Welcome to kidsmalta.com

Incontinence and Pregnancy

During pregnancy many women experience some degree of urinary incontinence.  This can be mild and infrequent however in other cases leakage can occur several times daily.

Incontinence can resolve itself in the first few months after pregnancy, however the problem can persist even after three months of giving birth.  Some other women do not have urinary problems until in their forties, however the symptoms can still trail back to childbirth.
What are the different types of urinary incontinence?
Stress urinary incontinence is the most common form of urinary incontinence experienced during pregnancy and postpartum, where leakage occurs with activities that increase the pressure on the bladder such as coughing, sneezing, exercising, rising from a chair and laughing.
Urge urinary incontinence is also common and is characterized by a sudden urgent need to urinate followed by sudden urine leakage.  Occasionally some women have no warning or urge sensation.  Frequency of urination can be as often as every two hours and may be accompanied by urination during the night or bed wetting.
What are the causes of urinary incontinence?
The pelvic floor is a broad sling of muscles, ligaments and fascia that stretch from the pubic bone at the front of the body to the base of the spine at the back.
The pelvic floor muscles support the bladder, bowel and uterus and give a person control of when the bladder or bowels are opened.  Pelvic floor muscles and associated structures are at a risk of becoming weak during pregnancy or injured during childbirth. 
As the baby grows, the weight of the baby and the pregnant uterus produce anatomical changes to the bladder and urethra.  Hormonal changes also affect the pelvic floor.  This suggests that women undergoing Caesarean section are not free from the chances of having urinary incontinence.

As the baby is emerging, when born by vaginal delivery, the widest part of the babies’ head stretches the pelvic floor muscles, fascia and nerves which can lead to pelvic floor dysfunction. 
Obesity during pregnancy has also been suggested as a risk factor for postpartum urinary incontinence.  Chronic cough during pregnancy, previous vaginal deliveries and use of forceps also increase the chances of having postpartum urinary incontinence.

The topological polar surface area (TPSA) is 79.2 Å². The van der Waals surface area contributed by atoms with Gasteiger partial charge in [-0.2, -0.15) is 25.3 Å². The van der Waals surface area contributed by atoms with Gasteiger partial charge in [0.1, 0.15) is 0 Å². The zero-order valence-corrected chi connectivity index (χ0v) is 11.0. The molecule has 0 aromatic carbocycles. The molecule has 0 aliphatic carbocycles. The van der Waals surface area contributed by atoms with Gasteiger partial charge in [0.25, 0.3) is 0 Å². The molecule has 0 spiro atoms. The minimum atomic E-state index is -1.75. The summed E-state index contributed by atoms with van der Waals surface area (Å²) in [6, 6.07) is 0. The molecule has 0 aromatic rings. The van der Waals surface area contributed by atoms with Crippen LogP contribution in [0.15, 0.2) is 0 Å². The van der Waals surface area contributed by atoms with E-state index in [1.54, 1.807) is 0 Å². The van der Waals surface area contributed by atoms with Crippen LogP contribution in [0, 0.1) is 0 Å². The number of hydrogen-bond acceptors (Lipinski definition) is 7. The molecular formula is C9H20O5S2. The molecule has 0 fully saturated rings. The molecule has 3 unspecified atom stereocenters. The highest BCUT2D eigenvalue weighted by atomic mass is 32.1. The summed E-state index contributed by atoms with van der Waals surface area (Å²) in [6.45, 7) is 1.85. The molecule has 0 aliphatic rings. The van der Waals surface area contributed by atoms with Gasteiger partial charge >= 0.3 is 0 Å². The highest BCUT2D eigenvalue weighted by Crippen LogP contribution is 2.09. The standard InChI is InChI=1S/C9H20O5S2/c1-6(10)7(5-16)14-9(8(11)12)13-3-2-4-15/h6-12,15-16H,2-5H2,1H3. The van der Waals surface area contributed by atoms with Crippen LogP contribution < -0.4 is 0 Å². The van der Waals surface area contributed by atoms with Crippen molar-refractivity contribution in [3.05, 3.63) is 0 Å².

How can urinary incontinence be prevented?
Pelvic floor exercises should be offered to all women in their first pregnancy as a means of preventing urinary incontinence as there is evidence that PFMT during the first pregnancy reduces the likelihood of postpartum urinary incontinence. 
Behavioural methods such as timed voiding and bladder training can be helpful in treating urinary incontinence during and after pregnancy.
Good pelvic floor muscles may help to:
  • Support the extra weight of pregnancy
  • Shorten the second stage of labour
  • Heal the area between the anus and vagina after birth
How can urinary incontinence be treated?
Women who have symptoms of incontinence should do pelvic floor muscle training, under supervision from a specialized health care professional regularly.  Exercises can be done in different positions such as lying, sitting, standing or kneeling.
An intensive exercise programme would consist of both slow and fast contractions with a specified hold and rest times to be done daily. 
Training has no negative side-effects and when done intensively has very positive results. 

Unfortunately, urinary incontinence is still a taboo subject and many women find it difficult to discuss this issued with their GP.  You do not have to suffer from urinary incontinence in silence as several treatment options are available.
Article written by Carolyn Sultana
Physiotherapist with a Special Interest in Women’s Health
E-mail: carolynsultana@gmail.com
Mobile: 79962109

73 Bir-Bal Street, Balzan BZN9015, Malta
Email: info@kidsmalta.com
© kidsmalta.com | Privacy Policy | Disclaimer | Contact Us | About Us | Advertising | Links | Site Credits